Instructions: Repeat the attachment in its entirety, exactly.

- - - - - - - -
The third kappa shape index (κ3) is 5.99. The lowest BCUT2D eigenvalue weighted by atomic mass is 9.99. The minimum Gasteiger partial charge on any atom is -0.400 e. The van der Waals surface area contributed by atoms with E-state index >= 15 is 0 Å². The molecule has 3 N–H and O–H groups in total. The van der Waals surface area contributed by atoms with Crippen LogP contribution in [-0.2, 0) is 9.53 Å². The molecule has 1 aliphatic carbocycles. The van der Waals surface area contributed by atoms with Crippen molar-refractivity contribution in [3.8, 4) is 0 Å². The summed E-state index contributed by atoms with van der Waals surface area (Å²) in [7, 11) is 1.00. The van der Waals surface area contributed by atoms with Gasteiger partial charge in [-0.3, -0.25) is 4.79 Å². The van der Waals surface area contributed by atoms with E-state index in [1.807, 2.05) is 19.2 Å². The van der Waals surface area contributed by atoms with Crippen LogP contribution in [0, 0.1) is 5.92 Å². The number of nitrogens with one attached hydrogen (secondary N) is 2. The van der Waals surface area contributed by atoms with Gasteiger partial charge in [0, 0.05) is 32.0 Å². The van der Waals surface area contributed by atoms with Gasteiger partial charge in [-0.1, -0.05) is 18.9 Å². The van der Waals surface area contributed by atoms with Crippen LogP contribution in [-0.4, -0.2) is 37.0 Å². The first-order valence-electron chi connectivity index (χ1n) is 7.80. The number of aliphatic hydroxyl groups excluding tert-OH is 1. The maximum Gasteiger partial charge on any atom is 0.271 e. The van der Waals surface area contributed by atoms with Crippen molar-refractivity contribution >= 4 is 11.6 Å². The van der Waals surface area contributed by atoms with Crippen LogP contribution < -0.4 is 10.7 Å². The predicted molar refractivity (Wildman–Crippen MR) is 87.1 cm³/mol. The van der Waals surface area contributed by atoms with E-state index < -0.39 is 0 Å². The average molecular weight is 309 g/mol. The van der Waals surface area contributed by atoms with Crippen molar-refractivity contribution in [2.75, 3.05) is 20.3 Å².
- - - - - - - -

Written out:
The third kappa shape index (κ3) is 5.99. The lowest BCUT2D eigenvalue weighted by atomic mass is 9.99. The minimum Gasteiger partial charge on any atom is -0.400 e. The van der Waals surface area contributed by atoms with E-state index >= 15 is 0 Å². The molecule has 3 N–H and O–H groups in total. The van der Waals surface area contributed by atoms with Crippen LogP contribution in [-0.2, 0) is 9.53 Å². The molecule has 1 aliphatic carbocycles. The van der Waals surface area contributed by atoms with Crippen molar-refractivity contribution in [3.8, 4) is 0 Å². The summed E-state index contributed by atoms with van der Waals surface area (Å²) in [7, 11) is 1.00. The van der Waals surface area contributed by atoms with Gasteiger partial charge in [-0.3, -0.25) is 4.79 Å². The van der Waals surface area contributed by atoms with E-state index in [1.807, 2.05) is 19.2 Å². The van der Waals surface area contributed by atoms with Crippen LogP contribution in [0, 0.1) is 5.92 Å². The number of nitrogens with one attached hydrogen (secondary N) is 2. The van der Waals surface area contributed by atoms with Gasteiger partial charge in [0, 0.05) is 32.0 Å². The van der Waals surface area contributed by atoms with Gasteiger partial charge in [-0.1, -0.05) is 18.9 Å². The van der Waals surface area contributed by atoms with Crippen LogP contribution in [-0.4, -0.2) is 37.0 Å². The first-order valence-electron chi connectivity index (χ1n) is 7.80. The number of aliphatic hydroxyl groups excluding tert-OH is 1. The maximum Gasteiger partial charge on any atom is 0.271 e. The van der Waals surface area contributed by atoms with Crippen molar-refractivity contribution >= 4 is 11.6 Å². The van der Waals surface area contributed by atoms with Crippen LogP contribution < -0.4 is 10.7 Å². The predicted molar refractivity (Wildman–Crippen MR) is 87.1 cm³/mol. The van der Waals surface area contributed by atoms with E-state index < -0.39 is 0 Å². The average molecular weight is 309 g/mol. The van der Waals surface area contributed by atoms with Crippen molar-refractivity contribution in [2.75, 3.05) is 20.3 Å².